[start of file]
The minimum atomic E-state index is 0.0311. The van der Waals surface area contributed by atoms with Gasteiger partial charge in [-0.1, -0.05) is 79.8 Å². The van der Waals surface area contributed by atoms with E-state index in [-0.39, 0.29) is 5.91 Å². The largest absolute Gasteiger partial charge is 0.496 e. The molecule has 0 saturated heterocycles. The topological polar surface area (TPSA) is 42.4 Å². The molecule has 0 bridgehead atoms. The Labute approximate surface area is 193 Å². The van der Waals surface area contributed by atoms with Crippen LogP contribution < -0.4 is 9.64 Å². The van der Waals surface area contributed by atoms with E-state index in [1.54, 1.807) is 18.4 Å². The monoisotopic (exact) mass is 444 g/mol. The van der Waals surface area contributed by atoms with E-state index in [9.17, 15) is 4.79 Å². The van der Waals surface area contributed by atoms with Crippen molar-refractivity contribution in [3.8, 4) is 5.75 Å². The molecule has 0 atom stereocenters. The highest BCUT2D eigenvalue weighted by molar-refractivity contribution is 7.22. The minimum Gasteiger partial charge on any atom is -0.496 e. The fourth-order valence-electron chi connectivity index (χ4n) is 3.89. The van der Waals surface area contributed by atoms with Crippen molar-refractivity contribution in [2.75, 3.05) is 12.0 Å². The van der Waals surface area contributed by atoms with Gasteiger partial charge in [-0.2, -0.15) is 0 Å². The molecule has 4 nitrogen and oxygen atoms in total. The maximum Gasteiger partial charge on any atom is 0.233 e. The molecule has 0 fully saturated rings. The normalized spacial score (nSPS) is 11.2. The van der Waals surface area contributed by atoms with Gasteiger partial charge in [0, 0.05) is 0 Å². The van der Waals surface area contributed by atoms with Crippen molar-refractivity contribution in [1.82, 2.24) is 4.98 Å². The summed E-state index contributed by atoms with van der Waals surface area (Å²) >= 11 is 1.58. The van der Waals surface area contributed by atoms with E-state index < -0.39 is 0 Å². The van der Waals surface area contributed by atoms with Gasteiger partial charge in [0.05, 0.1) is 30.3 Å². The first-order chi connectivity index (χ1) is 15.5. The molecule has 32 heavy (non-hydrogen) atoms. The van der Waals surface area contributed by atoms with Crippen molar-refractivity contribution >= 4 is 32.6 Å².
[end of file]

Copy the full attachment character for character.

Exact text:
The minimum atomic E-state index is 0.0311. The van der Waals surface area contributed by atoms with Gasteiger partial charge in [-0.1, -0.05) is 79.8 Å². The van der Waals surface area contributed by atoms with E-state index in [-0.39, 0.29) is 5.91 Å². The largest absolute Gasteiger partial charge is 0.496 e. The molecule has 0 saturated heterocycles. The topological polar surface area (TPSA) is 42.4 Å². The molecule has 0 bridgehead atoms. The Labute approximate surface area is 193 Å². The van der Waals surface area contributed by atoms with Crippen LogP contribution < -0.4 is 9.64 Å². The van der Waals surface area contributed by atoms with E-state index in [1.54, 1.807) is 18.4 Å². The monoisotopic (exact) mass is 444 g/mol. The van der Waals surface area contributed by atoms with E-state index in [9.17, 15) is 4.79 Å². The van der Waals surface area contributed by atoms with Crippen molar-refractivity contribution in [3.8, 4) is 5.75 Å². The molecule has 0 atom stereocenters. The highest BCUT2D eigenvalue weighted by molar-refractivity contribution is 7.22. The minimum Gasteiger partial charge on any atom is -0.496 e. The fourth-order valence-electron chi connectivity index (χ4n) is 3.89. The van der Waals surface area contributed by atoms with Crippen molar-refractivity contribution in [2.75, 3.05) is 12.0 Å². The van der Waals surface area contributed by atoms with Gasteiger partial charge in [-0.2, -0.15) is 0 Å². The molecule has 4 nitrogen and oxygen atoms in total. The maximum Gasteiger partial charge on any atom is 0.233 e. The molecule has 0 fully saturated rings. The normalized spacial score (nSPS) is 11.2. The van der Waals surface area contributed by atoms with Gasteiger partial charge in [0, 0.05) is 0 Å². The van der Waals surface area contributed by atoms with Crippen molar-refractivity contribution in [1.82, 2.24) is 4.98 Å². The summed E-state index contributed by atoms with van der Waals surface area (Å²) >= 11 is 1.58. The van der Waals surface area contributed by atoms with E-state index < -0.39 is 0 Å². The van der Waals surface area contributed by atoms with Gasteiger partial charge in [0.05, 0.1) is 30.3 Å². The first-order chi connectivity index (χ1) is 15.5. The molecule has 32 heavy (non-hydrogen) atoms. The van der Waals surface area contributed by atoms with Crippen molar-refractivity contribution >= 4 is 32.6 Å².